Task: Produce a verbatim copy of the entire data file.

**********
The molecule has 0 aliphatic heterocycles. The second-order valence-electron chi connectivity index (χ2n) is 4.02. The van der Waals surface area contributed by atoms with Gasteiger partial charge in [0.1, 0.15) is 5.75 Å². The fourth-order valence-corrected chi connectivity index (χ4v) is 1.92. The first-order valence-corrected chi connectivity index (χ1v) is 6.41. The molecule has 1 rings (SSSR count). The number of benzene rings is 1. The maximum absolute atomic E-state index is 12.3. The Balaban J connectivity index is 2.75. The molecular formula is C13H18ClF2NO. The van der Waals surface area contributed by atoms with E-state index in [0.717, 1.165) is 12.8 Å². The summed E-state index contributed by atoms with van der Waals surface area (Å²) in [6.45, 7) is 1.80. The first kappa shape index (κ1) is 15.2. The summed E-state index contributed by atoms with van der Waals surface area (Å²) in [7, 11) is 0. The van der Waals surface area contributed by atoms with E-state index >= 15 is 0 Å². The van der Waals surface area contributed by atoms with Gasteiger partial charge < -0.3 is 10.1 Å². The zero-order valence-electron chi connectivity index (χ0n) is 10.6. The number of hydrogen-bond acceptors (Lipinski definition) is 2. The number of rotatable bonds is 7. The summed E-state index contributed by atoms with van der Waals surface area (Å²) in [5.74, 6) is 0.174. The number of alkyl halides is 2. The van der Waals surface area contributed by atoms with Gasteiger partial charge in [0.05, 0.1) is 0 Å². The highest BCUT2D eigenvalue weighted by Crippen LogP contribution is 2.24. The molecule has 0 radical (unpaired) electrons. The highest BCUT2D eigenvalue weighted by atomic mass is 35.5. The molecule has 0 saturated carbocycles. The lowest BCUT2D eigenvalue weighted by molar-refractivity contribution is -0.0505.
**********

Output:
The molecule has 0 aliphatic heterocycles. The second-order valence-electron chi connectivity index (χ2n) is 4.02. The van der Waals surface area contributed by atoms with Gasteiger partial charge in [0.1, 0.15) is 5.75 Å². The fourth-order valence-corrected chi connectivity index (χ4v) is 1.92. The first-order valence-corrected chi connectivity index (χ1v) is 6.41. The molecule has 1 rings (SSSR count). The number of benzene rings is 1. The maximum absolute atomic E-state index is 12.3. The Balaban J connectivity index is 2.75. The molecular formula is C13H18ClF2NO. The van der Waals surface area contributed by atoms with E-state index in [0.717, 1.165) is 12.8 Å². The summed E-state index contributed by atoms with van der Waals surface area (Å²) in [6.45, 7) is 1.80. The first kappa shape index (κ1) is 15.2. The summed E-state index contributed by atoms with van der Waals surface area (Å²) in [7, 11) is 0. The van der Waals surface area contributed by atoms with E-state index >= 15 is 0 Å². The van der Waals surface area contributed by atoms with Gasteiger partial charge < -0.3 is 10.1 Å². The zero-order valence-electron chi connectivity index (χ0n) is 10.6. The number of hydrogen-bond acceptors (Lipinski definition) is 2. The number of rotatable bonds is 7. The summed E-state index contributed by atoms with van der Waals surface area (Å²) in [5.74, 6) is 0.174. The number of alkyl halides is 2. The van der Waals surface area contributed by atoms with Gasteiger partial charge in [0.05, 0.1) is 0 Å². The highest BCUT2D eigenvalue weighted by Crippen LogP contribution is 2.24. The molecule has 0 radical (unpaired) electrons. The highest BCUT2D eigenvalue weighted by atomic mass is 35.5. The molecule has 0 saturated carbocycles. The lowest BCUT2D eigenvalue weighted by molar-refractivity contribution is -0.0505.